The attorney general must sign off when prosecutors seek the death penalty. The case was first prosecuted when  Roberto Gonzales was the attorney general.

Robert Nardoza, a spokesman for the U.S. Attorney’s Office in Brooklyn, declined comment Wednesday morning. The Justice Department in Washington also declined comment.

LA Times Editorial: New Guildelines for Miranda Rights “Defensible”

Suspect Abdulmutallab/u.s. marshals photo

By The Los Angeles Times
Editorial Page

There was an uproar when it was revealed that Umar Farouk Abdulmutallab, the so-called Christmas Day bomber, was read his Miranda rights. The hysterical reaction obscured a real dilemma for law enforcement: how to obtain what could be vital information about terrorist plots without denying suspects their legal rights. Atty. Gen. Eric H. Holder Jr. and the FBI have produced guidelines that adroitly balance the two interests.

Issued Oct. 21 but made public only recently, the guidelines will not please those conservatives who insist that suspected terrorists shouldn’t be Mirandized at all. But they strike us as reasonable and, equally important, useful in heading off efforts in Congress to weaken Miranda.

The guidelines say that if applicable, “agents should ask any and all questions that are reasonably prompted by an immediate concern for the safety of the public or the arresting agents without advising the arrestee of his Miranda rights.” This advice is consistent with a 1984 Supreme Court decision making an exception from the Miranda requirement for questioning motivated by a concern for public safety.

Next, the guidelines say that after public safety concerns have been resolved, agents should promptly Mirandize a suspect. But there are exceptions: situations in which, “although all relevant public safety questions have been asked, agents nonetheless conclude that continued unwarned interrogation is necessary to collect valuable and timely intelligence not related to any immediate threat, and that the government’s interest in obtaining this intelligence outweighs the disadvantages of proceeding with unwarned interrogation.” This provision pushes the public safety exception to its limit, but it’s defensible.

To read more click here.

Justice Dept. Mulls Over Asking Supreme Court to Consider Case Involving GPS Device

By Allan Lengel
ticklethewire.com

The lawyers over at the Justice Department are trying to figure out whether they should ask the Supreme Court to consider a case with far reaching implications involving the use of a GPS to track a criminal, the Blog of Legal Times reports.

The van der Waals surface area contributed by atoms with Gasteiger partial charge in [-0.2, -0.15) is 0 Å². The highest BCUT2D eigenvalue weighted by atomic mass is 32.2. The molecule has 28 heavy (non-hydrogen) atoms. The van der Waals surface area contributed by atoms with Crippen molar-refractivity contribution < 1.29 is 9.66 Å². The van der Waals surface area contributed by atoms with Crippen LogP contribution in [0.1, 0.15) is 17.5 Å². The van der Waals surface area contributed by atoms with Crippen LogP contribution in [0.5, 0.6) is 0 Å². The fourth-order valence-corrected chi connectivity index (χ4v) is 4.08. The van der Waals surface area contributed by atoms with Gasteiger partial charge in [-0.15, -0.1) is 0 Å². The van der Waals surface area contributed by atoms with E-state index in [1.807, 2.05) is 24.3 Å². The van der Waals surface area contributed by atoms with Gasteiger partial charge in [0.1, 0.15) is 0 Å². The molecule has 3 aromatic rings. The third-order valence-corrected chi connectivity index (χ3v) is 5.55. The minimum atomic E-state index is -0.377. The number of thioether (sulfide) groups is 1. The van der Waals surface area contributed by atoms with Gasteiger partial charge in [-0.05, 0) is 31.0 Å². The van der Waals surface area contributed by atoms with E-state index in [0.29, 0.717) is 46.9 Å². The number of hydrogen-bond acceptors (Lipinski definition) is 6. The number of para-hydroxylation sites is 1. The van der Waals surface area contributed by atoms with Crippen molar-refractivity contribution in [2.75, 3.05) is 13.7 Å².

The case centers around former D.C. night club owner Antoine Jones, who was convicted of drug trafficking. Last August, the D.C. Court of Appeals vacated the conviction and life sentence, ruling that federal investigators violated his Fourth Amendment rights by not getting a warrant before they placed a GPS on his car. He remains in custody pending a new trial.

The deadline to file a petition before the court is April 15, the blog reported.

To read more click here.

Supreme Court to Hear Case Against Ex-Atty. John Ashcroft

John Ashcroft/doj photo

John Ashcroft/doj photo

By Allan Lengel
ticklethewire.com

WASHINGTON — The Supreme Court agreed Monday to examine an interesting issue regarding the aggressive 9/11 practices of the Bush Administration: Can a U.S. citizen who claims he was illegally detained sue former attorney general John D. Ashcroft?

The Washington Post reports that the 9th Circuit Court of Appeals has ruled that Abdullah al-Kidd, a one-time University of Idaho football star who converted to Islam in college, can proceed with his suit that personally holds Ashcroft liable for his detention.

Ashcroft is claim immunity,  and the Obama administration, which is representing him, is asking that the suit be dismissed.

Al-Kidd was headed to Saudi Arabia to study when he arrested at Dulles International Airport in 2003, the Post reported, adding that he was held 15 nights in three states under the federal material-witness statute. He was never charged.